5 Ways to Avoid “White Room Syndrome” and Bring Life to Your Fiction by Linnea Gradin · Writer’s Fun Zone

5 Ways to Avoid “White Room Syndrome” and Bring Life to Your Fiction by Linnea Gradin · Writer’s Fun Zone

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“White room syndrome” is what happens when your writing feels abstract, floating in some otherworldly vacuum with nothing grounding it to physical reality. The author seems to have forgotten to add color to the background, resulting in a flat and unfinished story that feels like an empty, white room.

If this sounds familiar, this article will outline 5 ways to build a strong setting and sense of place — key steps if you want to improve your writing and bring some color back to your pages.

1. Spot the signs of “white room syndrome”

White room syndrome is characterized by an absence of atmosphere.

This makes it seem like characters are acting out scenes in complete isolation and can make it hard for readers to visualize and navigate the story.

As a writer, it can be difficult to spot because you know what the world of your novel looks like, but how do you know if it’s the same for your readers?

Getting an outside perspective can be helpful, but you can also self-diagnose by scanning your writing scene by scene, searching your writing software for words and sentences related to setting.

If you can’t find any, that’s a clue. 

Equally, if you find that you’re only using vague, generalized descriptions like “they were in a classroom” without capturing what that individual classroom looks or feels like, that’s probably a sign of white room syndrome too.

2. Continuously set the scene

The most obvious solution is to add more queues to set the scene.

As a rule of thumb, you want to make sure that you include at least two or three details about the setting every time you change scenes or when action takes place.

But it’s not enough to sprinkle some details about the setting in an opening paragraph and then forget about it. Rather, you want to inject discreet notes about the setting throughout the story.

Weaving details into the narrative in this way ensures the setting remains vivid in the reader’s mind and helps create a consistent sense of place which feels integral to the storytelling.

3. Focus on sensations

A common problem that authors run into when editing their texts for setting is that they overcompensate and add lackluster exposition.

Not only is this inefficient, but, to the reader, the room still feels pretty bare: it may make sense logically, but there’s no emotional or sensory resonance.

One way to give readers the sense that they’re in the room with the characters is to implicitly describe details and focus on sensations.

Don’t just write “she sat down at the café,” and think the readers will know what the café is like.

Instead, describe the smell of burnt coffee, the sticky residue on the table, and the wobbly chair.

Without spelling it out, readers know that it’s not the best café in the world, and they can imagine the rest.

4. Give the space a larger context

Another great exercise to make your space come alive is to give it purpose beyond the bounds of a scene so that readers believe in its continued existence even after they close the book.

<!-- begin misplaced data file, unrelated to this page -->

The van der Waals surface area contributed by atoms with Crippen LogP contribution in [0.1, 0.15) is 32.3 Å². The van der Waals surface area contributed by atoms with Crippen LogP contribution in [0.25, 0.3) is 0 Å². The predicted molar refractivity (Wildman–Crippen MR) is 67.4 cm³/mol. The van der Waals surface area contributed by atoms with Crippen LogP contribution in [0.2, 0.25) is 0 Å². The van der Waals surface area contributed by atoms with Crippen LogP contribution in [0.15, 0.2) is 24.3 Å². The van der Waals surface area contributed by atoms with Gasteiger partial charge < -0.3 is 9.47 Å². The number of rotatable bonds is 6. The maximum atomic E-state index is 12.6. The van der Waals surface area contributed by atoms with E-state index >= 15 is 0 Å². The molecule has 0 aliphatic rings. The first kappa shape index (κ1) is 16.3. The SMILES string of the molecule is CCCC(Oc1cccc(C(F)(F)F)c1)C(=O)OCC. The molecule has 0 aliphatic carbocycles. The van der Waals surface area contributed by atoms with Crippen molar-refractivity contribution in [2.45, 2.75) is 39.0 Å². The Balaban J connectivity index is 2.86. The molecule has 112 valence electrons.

You can think of it as a character in its own right, with its own separate journey: the waitress serving coffee after your character leaves, and customers coming and going.

You can also use space as a metaphor.

For instance, a darkening sky can indicate the arrival of evil or internal turmoil; you can use setting as an obstacle in the form of an insurmountable mountain; or you can use setting as an opportunity in the form of a crack in the pavement, instigating a stumbling meet-cute.

Lastly, consider what the implicit rules of the space are: 

  • Who is allowed to move freely there?
  • Should people whisper in reverence or do they need to shout to be heard? How does one get the attention of the waitress?

Answering these questions will help you create an internal logic that makes the setting feel believable.

5. Use setting to intensify dialogue and inner monologue

Good authors often manage to weave details into their exposition in a seamless way, but great authors also use dialogue and internal monologue to intensify the atmosphere, making the setting twice as powerful.

Dialogue shouldn’t be just dialogue and your setting shouldn’t cease to exist while characters talk to each other.

A dialogue tag can reveal that the clouds have parted as your characters, literally, clear the air.

Or you can show your character’s mood or personality through their internal monologue: are they describing the fall foliage as vibrant and refreshing, or are they focusing more on the dying leaves and the biting cold?

White room syndrome can be difficult to tackle because you have to make the readers experience your world as vividly as you do in your mind.

You can’t give equal detail to every single scene, but the setting should still remain present throughout.

There are probably millions of ways to achieve this, but this is what has worked best for me.

Hopefully, it will work for you too!



Linnea Gradin writes about writing and publishing over at Reedsy — a website that connects authors with publishing professionals and gives tips on broad topics like how to find a ghostwriter or how to make an audiobook, and answers specific questions like what is literary fiction and others.

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